Starting a new business can be an exciting venture. However, few people consider the consequences a divorce can have on business assets and debts. Do you know your rights? Do you know how the court will value your business? Do you have any idea what will happen to the business assets and debts?
This article will help you understand how business assets are distributed during divorce and circumstances that could impact the court’s decision.
Every divorcing couple must go through the painstaking task of dividing up a household. However, when a business is involved, a thorough examination of finances and fair distribution of business assets and debts adds to the stress.
Under Rhode Island divorce laws, all assets are created or acquired during the marriage are considered marital assets. Unless your business assets are divided in a pre, or post-nuptial agreement, they are subject to equitable distribution. This means assets will be divided fairly, but not necessarily equally. Even if a business was created prior to your marriage, a portion of it may be subject to division by the Court.
Valuing Your Business
Before the distribution of assets can take place, the courts first require you to value the business. This can be a complicated task and often requires the expertise of a financial advisor. Usually, if the value supports it, the parties will hire expert business appraisers.
Numerous aspects are taken into account to reach a comprehensive appraisal, such as business income vs. expenses, financial accounts, real estate, inventory, debt, and employee expenses. The unique details of your business will determine how financial experts reach their final assessment.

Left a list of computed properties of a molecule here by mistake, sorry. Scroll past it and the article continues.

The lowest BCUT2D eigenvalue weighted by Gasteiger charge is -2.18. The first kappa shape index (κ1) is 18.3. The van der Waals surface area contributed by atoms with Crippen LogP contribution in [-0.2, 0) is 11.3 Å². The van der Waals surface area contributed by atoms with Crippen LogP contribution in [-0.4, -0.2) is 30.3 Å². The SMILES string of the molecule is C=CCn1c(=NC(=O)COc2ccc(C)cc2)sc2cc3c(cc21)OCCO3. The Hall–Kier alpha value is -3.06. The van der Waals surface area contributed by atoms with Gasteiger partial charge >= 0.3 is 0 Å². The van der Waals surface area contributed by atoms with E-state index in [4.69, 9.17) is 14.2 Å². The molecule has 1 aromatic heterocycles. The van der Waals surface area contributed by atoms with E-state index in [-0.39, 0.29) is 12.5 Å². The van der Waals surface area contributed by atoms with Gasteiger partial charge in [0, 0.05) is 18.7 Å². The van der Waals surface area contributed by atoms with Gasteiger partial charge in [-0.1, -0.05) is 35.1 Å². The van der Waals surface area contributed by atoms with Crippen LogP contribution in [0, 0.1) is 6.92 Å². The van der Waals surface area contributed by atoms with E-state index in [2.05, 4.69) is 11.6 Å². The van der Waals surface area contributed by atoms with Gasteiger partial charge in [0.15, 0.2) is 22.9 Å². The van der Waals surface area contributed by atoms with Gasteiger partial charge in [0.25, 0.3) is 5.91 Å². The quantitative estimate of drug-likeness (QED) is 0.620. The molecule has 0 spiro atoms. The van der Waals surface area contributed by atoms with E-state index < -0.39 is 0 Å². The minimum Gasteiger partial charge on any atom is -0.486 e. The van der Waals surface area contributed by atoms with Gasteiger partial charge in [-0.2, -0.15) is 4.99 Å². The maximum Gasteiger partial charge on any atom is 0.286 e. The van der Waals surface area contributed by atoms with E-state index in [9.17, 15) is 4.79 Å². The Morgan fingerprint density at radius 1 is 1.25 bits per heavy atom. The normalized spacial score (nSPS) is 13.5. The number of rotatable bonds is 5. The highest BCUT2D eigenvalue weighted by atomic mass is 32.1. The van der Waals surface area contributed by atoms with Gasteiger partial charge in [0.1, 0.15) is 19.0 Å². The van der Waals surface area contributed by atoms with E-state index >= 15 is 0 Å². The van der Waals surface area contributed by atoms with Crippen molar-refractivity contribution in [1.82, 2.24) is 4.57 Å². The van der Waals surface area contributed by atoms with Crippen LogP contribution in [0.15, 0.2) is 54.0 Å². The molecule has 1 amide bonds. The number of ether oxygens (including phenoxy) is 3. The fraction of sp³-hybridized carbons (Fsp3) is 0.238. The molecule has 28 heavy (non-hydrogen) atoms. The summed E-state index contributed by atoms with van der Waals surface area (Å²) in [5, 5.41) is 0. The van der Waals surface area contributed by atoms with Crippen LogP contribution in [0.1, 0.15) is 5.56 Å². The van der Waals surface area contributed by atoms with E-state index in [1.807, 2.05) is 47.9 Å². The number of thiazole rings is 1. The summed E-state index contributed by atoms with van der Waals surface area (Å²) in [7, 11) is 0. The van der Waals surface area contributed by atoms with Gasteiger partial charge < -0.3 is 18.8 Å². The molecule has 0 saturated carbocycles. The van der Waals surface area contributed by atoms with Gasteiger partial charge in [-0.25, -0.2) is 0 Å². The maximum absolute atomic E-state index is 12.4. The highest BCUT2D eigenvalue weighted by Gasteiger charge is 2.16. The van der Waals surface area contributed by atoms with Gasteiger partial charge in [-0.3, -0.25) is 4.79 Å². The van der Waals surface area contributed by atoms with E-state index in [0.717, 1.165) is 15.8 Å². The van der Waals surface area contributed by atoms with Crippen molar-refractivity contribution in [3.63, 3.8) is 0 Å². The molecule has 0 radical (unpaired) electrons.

Dividing Your Business
There are several methods for dividing a business and its assets. When divorcing couples cannot agree on which method is best for both parties, they can argue their cases in court and a judge will choose how to your divide business asset.
Couples wanting a complete split from their ex may choose one of the following division options.
1. Sell the business and divide the remaining assets. This option is favorable when neither party wishes to continue running the business.
2. Buyout your spouse’s portion of the business. This option is favorable when one spouse wants to continue running the business, and the other want’s out.
3. In the event one spouse wants to continue the business but cannot afford a buyout, the selling spouse can sell to a third party. However, you must be cautious so as to insure the sale is an arm’s length transaction.
There is one more option for couples who both wish to maintain business operations: to share the business. This can be difficult to navigate and it is almost never recommended. If clients decide to do this, each party’s duties and responsibilities are outlined in a strict contractual agreement.
In some cases, additional circumstances may come into play when dividing a business during divorce. For example, the extent of each spouse’s involvement in the daily operations of the business or role in growing the company’s earnings.
The contribution of debt by either spouse as well as incomes, assets, needs, and future employment prospects will also play a role in the court’s decision when dividing business assets.
Just like every business is different, so is every divorce. If you are concerned about what will happen to your business in divorce, contact our office today. We can help you pursue an equitable division of your business assets.